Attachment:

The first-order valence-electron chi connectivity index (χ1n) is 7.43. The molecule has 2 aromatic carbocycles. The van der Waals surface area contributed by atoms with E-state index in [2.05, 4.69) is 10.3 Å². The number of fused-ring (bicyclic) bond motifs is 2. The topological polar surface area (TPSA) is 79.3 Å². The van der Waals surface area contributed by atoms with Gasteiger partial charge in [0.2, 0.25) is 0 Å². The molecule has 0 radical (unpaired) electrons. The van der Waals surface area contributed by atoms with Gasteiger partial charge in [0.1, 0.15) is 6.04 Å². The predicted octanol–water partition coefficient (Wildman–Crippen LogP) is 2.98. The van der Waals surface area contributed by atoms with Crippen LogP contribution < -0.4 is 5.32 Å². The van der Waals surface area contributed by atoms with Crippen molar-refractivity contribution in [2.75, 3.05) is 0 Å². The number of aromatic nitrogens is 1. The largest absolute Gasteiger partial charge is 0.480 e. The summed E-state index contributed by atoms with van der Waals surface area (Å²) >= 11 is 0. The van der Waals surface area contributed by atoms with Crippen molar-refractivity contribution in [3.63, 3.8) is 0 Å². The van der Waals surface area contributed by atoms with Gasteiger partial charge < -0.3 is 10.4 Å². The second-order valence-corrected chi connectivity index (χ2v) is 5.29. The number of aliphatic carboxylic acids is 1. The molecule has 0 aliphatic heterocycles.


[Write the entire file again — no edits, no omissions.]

The first-order valence-electron chi connectivity index (χ1n) is 7.43. The molecule has 2 aromatic carbocycles. The van der Waals surface area contributed by atoms with E-state index in [2.05, 4.69) is 10.3 Å². The number of fused-ring (bicyclic) bond motifs is 2. The topological polar surface area (TPSA) is 79.3 Å². The van der Waals surface area contributed by atoms with Gasteiger partial charge in [0.2, 0.25) is 0 Å². The molecule has 0 radical (unpaired) electrons. The van der Waals surface area contributed by atoms with Gasteiger partial charge in [0.1, 0.15) is 6.04 Å². The predicted octanol–water partition coefficient (Wildman–Crippen LogP) is 2.98. The van der Waals surface area contributed by atoms with Crippen LogP contribution < -0.4 is 5.32 Å². The van der Waals surface area contributed by atoms with Crippen molar-refractivity contribution in [2.75, 3.05) is 0 Å². The number of aromatic nitrogens is 1. The largest absolute Gasteiger partial charge is 0.480 e. The summed E-state index contributed by atoms with van der Waals surface area (Å²) >= 11 is 0. The van der Waals surface area contributed by atoms with Crippen molar-refractivity contribution in [3.63, 3.8) is 0 Å². The van der Waals surface area contributed by atoms with Gasteiger partial charge < -0.3 is 10.4 Å². The second-order valence-corrected chi connectivity index (χ2v) is 5.29. The number of aliphatic carboxylic acids is 1. The molecule has 0 aliphatic heterocycles.